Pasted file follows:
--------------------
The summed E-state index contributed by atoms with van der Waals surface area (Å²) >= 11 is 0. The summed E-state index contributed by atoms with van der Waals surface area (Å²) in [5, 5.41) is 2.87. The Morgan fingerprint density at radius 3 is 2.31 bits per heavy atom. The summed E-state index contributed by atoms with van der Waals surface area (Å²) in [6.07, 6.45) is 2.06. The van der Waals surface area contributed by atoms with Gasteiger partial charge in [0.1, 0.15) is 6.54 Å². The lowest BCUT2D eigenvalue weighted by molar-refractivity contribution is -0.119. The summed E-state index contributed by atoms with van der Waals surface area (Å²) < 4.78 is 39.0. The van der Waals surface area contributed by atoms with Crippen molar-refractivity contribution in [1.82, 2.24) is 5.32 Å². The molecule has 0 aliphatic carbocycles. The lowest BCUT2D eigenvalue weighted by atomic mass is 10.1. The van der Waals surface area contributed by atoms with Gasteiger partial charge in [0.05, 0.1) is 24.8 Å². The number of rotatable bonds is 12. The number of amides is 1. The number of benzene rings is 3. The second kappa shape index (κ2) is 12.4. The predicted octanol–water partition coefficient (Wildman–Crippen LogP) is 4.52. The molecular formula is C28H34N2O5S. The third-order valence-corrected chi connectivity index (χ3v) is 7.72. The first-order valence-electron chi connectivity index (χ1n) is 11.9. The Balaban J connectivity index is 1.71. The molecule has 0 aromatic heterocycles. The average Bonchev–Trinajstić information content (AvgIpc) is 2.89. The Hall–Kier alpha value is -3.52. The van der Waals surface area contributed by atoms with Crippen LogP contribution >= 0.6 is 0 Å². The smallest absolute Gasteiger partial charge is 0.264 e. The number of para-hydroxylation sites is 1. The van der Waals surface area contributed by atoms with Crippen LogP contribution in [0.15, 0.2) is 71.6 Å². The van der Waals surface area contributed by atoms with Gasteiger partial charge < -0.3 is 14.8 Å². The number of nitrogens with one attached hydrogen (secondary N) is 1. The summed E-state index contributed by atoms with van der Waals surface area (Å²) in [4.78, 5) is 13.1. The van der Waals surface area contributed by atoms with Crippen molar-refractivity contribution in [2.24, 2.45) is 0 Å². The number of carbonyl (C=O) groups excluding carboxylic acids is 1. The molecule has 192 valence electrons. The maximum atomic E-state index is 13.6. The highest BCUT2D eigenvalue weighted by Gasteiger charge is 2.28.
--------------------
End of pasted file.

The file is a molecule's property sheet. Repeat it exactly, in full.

The summed E-state index contributed by atoms with van der Waals surface area (Å²) >= 11 is 0. The summed E-state index contributed by atoms with van der Waals surface area (Å²) in [5, 5.41) is 2.87. The Morgan fingerprint density at radius 3 is 2.31 bits per heavy atom. The summed E-state index contributed by atoms with van der Waals surface area (Å²) in [6.07, 6.45) is 2.06. The van der Waals surface area contributed by atoms with Gasteiger partial charge in [0.1, 0.15) is 6.54 Å². The lowest BCUT2D eigenvalue weighted by molar-refractivity contribution is -0.119. The summed E-state index contributed by atoms with van der Waals surface area (Å²) < 4.78 is 39.0. The van der Waals surface area contributed by atoms with Crippen molar-refractivity contribution in [1.82, 2.24) is 5.32 Å². The molecule has 0 aliphatic carbocycles. The lowest BCUT2D eigenvalue weighted by atomic mass is 10.1. The van der Waals surface area contributed by atoms with Gasteiger partial charge in [0.05, 0.1) is 24.8 Å². The number of rotatable bonds is 12. The number of amides is 1. The number of benzene rings is 3. The second kappa shape index (κ2) is 12.4. The predicted octanol–water partition coefficient (Wildman–Crippen LogP) is 4.52. The molecular formula is C28H34N2O5S. The third-order valence-corrected chi connectivity index (χ3v) is 7.72. The first-order valence-electron chi connectivity index (χ1n) is 11.9. The Balaban J connectivity index is 1.71. The molecule has 0 aromatic heterocycles. The average Bonchev–Trinajstić information content (AvgIpc) is 2.89. The Hall–Kier alpha value is -3.52. The van der Waals surface area contributed by atoms with Crippen LogP contribution >= 0.6 is 0 Å². The smallest absolute Gasteiger partial charge is 0.264 e. The number of para-hydroxylation sites is 1. The van der Waals surface area contributed by atoms with Crippen LogP contribution in [0.15, 0.2) is 71.6 Å². The van der Waals surface area contributed by atoms with Gasteiger partial charge < -0.3 is 14.8 Å². The number of nitrogens with one attached hydrogen (secondary N) is 1. The summed E-state index contributed by atoms with van der Waals surface area (Å²) in [4.78, 5) is 13.1. The van der Waals surface area contributed by atoms with Crippen molar-refractivity contribution in [2.24, 2.45) is 0 Å². The number of carbonyl (C=O) groups excluding carboxylic acids is 1. The molecule has 192 valence electrons. The maximum atomic E-state index is 13.6. The highest BCUT2D eigenvalue weighted by Gasteiger charge is 2.28.